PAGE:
In light lingers dark
in dark, light.
Here comes the messenger
Thunder cracked through the midnight sky. For a brief moment, the entire world flashed electric white as the lightening ripped a hole along the darkness. I stopped wiping the sticky table top with the worn cloth for a moment and listened. At the monstrous crack as if the night were splitting.
Jim rolled the mop bucket and mop along the floor to the back. He’d just finished the floor, it’s sleek wetness on par with the glistening street outside. “Better hurry on home, B. Hell of a storm outside.”
If only he knew, I thought as I went back to wiping residue of the bars roaring business tonight. More people than usual had poured in, especially being as it was only Tuesday. But then again, the rain had given me a helping hand, pushing people off of the streets and onto my seats.
“You get going. I’ll finish up here.” I yelled out at the swinging doors.
“Yeah. I’m almost done here anyway,” I yelled back. “Get going, Jim.” No sooner had I said this, Jim came out from the kitchen having already done away with his bartender aprons, and having donned his mustered yellow puff jacket. “You sure you don’t want me to wait for you?”
“Goodnight,” I smiled. Eager as hell for him to walk out. The sooner he did the better, for him anyway. There was no way I wanted him in the bar when the meeting was to go down. Jim was a pretty boy, and I hated seeing pretty boys destroyed.
“Alright then, I’ll see ya!” He waved, pulled up the hood to cover his head and walked out into the downpour.
I sighed. Finally! I switched the radio to the jazz station, poured myself a bourbon, pulled a stool down from the bar and sat down, glad to get off my feet. I liked it like this. When the bar was quiet, dark, and fairly clean. I stretched and rolled my neck and heard a few cracks. There was a tense muscle somewhere in my hairline I hadn’t been able to pull yet. It had been several days and now I was frankly pissed off. I drowned the bourbon, and poured myself another round before I finally heard the much anticipated door bell ding.
“Took you long enough!” I grumbled, taking a straight shot from the bottle. I leaned over the counter, pulled another glass, poured a shift one, and slid it along to my side, waiting.
The footfalls were heavy on the wooden floor. I waited till he was close, then, with a flip of my hand, a stool dropped beside me, and he sat. “Playing humans again?”
The grin lopsided half my face. I nodded and drained my drink before I finally turned to him. He hadn’t changed at all. The same bulk, shapeless, featureless. I could barely make out his eyes in the darkness. Another thunder cracked and lightening flashed, and in the brief seconds I saw the old scars on his face. Four long and deep gashes spanning the entire length of his face, from one corner of his hair line to the bottom of his jaw on the other side.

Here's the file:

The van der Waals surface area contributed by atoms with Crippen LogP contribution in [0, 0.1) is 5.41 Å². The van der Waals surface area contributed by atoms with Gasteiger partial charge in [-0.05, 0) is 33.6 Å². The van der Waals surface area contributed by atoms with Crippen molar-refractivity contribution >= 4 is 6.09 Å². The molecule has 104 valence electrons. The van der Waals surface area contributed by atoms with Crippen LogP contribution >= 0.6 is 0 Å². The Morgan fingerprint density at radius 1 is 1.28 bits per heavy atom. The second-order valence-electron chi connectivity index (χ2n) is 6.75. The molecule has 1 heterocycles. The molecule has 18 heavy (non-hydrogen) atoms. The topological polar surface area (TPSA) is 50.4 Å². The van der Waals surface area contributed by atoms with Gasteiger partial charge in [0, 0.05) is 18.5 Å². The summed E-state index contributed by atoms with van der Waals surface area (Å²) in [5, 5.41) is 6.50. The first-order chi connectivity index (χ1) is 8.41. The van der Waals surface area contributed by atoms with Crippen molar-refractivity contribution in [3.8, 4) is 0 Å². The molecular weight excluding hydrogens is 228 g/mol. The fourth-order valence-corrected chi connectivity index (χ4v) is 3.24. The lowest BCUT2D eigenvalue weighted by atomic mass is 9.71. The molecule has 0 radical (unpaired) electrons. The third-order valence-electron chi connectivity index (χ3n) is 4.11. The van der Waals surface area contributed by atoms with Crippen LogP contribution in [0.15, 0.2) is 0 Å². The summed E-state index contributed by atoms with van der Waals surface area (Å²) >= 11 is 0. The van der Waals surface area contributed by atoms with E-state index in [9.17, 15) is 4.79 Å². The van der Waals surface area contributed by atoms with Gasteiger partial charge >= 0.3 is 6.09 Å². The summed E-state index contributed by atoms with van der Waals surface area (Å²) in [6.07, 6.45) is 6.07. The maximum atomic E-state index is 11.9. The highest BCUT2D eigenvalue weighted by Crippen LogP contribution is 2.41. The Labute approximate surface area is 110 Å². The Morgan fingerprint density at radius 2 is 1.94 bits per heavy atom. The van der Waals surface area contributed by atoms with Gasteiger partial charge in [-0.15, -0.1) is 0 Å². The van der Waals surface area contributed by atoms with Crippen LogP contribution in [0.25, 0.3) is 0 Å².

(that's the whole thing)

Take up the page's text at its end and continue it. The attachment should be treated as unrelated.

“Bloody werewolves!” I raised my bottle of bourbon to his barely touched glass and poured myself another drink.
“You saved my life.”
I nodded. “That I did, and it cost me a leg,” I said, knocking at the wooden excuse for a leg. Sometimes, I still felt a sensation, as if I could still curl my left toes. It hurt to think about them. I soured at the memory and drained the glass again, finally able to feel the familiar warm burn. “What do you want, Shade?”
“You’re gonna need this,” he pushed his glass over to me. “We’ve found him.”
I stared long and hard at my friend. If you could call him that. I’d known Shade, or Shadey, for as long as I had been alive, and I’d been alive a hell of a long time. 250 years to be exact. I wasn’t exactly your regular barkeeper, if God’s honest truth be told. In fact, I shouldn’t even be swearing by God, being the wretched thing I was. But by God, in all those years, I knew as much about Shade as any other Nighty did. Which was next to nothing. All I knew was, if it came down to saving my life and risking his own, their was no one else I’d trust for this. He’d saved my life more times than I could count. But then again, I’d returned the favor just as many times.
“You in?” He asked.
I looked once around my beautiful bar. The thing that had kept me sane over the last 100 years, and now that it was time to leave, I did feel a bit of nostalgia. I downed the drink he’d passed as one for the road, got off the stool and put it back up on the bar upside down. “I’ll get my jacket.”
It was time to stop playing humans. The time had come for me to be what I was meant to be, a terror in the night. By the time I’d walked back out, Shade was gone. Typical.
There was a note left under my empty glass and I reached for it. ‘Meet you at the old haunt, 10am sharp.’
I rolled my neck again and pulled myself to my full height. Which was a lot more than I’d been playing as a five foot four inch, 50 year old bar hag by the name of Bell. I took a moment, waiting for the number to finish on the radio. Then turned everything off and walked out the door, locking it up for who knew how long this time.
I walked out into the dark wet streets, and took a deep breath as the rain touched my face. I always did find peace in the rain. In chaos. In bleak moments. There was always peace. After all, it was all sun shine and rainbows after the storm, right?
I walked away, away from Bell’s bar. Now I was Grim. And it was time to reap my reward.
‘I thought you said 10am sharp!’ I teased as I felt the huge bulk of Shade coming my way. The floorboards moaning and moving under his unseen weight. ‘It’s now 2pm.’
Shade laughed. I could almost see him bring his wrist up and gander at the watch. ‘You know I can’t travel as easy during the day.